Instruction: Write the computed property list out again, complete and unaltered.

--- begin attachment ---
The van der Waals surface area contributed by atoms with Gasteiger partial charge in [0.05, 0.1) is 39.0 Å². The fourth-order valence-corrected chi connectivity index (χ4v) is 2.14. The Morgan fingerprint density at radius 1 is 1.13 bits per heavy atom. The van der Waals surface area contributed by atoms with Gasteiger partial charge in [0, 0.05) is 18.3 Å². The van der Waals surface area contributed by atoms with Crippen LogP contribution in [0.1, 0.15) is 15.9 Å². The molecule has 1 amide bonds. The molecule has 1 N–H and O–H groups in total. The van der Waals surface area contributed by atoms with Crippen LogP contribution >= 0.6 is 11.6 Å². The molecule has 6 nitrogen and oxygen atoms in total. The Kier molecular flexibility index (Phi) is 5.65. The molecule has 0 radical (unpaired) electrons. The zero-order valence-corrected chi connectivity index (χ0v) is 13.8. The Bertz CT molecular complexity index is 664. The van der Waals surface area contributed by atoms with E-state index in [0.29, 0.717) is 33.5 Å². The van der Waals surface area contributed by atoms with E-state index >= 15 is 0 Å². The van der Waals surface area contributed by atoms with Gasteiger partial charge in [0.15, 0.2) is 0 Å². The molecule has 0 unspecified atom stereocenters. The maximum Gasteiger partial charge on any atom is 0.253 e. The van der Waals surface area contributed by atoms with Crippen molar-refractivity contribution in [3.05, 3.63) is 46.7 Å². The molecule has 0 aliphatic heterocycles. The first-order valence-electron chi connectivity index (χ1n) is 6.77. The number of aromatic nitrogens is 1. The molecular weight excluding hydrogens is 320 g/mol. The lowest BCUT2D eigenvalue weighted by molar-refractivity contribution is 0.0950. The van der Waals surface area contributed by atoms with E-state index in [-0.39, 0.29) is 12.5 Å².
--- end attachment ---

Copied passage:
The van der Waals surface area contributed by atoms with Gasteiger partial charge in [0.05, 0.1) is 39.0 Å². The fourth-order valence-corrected chi connectivity index (χ4v) is 2.14. The Morgan fingerprint density at radius 1 is 1.13 bits per heavy atom. The van der Waals surface area contributed by atoms with Gasteiger partial charge in [0, 0.05) is 18.3 Å². The van der Waals surface area contributed by atoms with Crippen LogP contribution in [0.1, 0.15) is 15.9 Å². The molecule has 1 amide bonds. The molecule has 1 N–H and O–H groups in total. The van der Waals surface area contributed by atoms with Crippen LogP contribution >= 0.6 is 11.6 Å². The molecule has 6 nitrogen and oxygen atoms in total. The Kier molecular flexibility index (Phi) is 5.65. The molecule has 0 radical (unpaired) electrons. The zero-order valence-corrected chi connectivity index (χ0v) is 13.8. The Bertz CT molecular complexity index is 664. The van der Waals surface area contributed by atoms with E-state index in [0.29, 0.717) is 33.5 Å². The van der Waals surface area contributed by atoms with E-state index >= 15 is 0 Å². The van der Waals surface area contributed by atoms with Gasteiger partial charge in [0.15, 0.2) is 0 Å². The molecule has 0 unspecified atom stereocenters. The maximum Gasteiger partial charge on any atom is 0.253 e. The van der Waals surface area contributed by atoms with Crippen molar-refractivity contribution in [3.05, 3.63) is 46.7 Å². The molecule has 0 aliphatic heterocycles. The first-order valence-electron chi connectivity index (χ1n) is 6.77. The number of aromatic nitrogens is 1. The molecular weight excluding hydrogens is 320 g/mol. The lowest BCUT2D eigenvalue weighted by molar-refractivity contribution is 0.0950. The van der Waals surface area contributed by atoms with E-state index in [-0.39, 0.29) is 12.5 Å².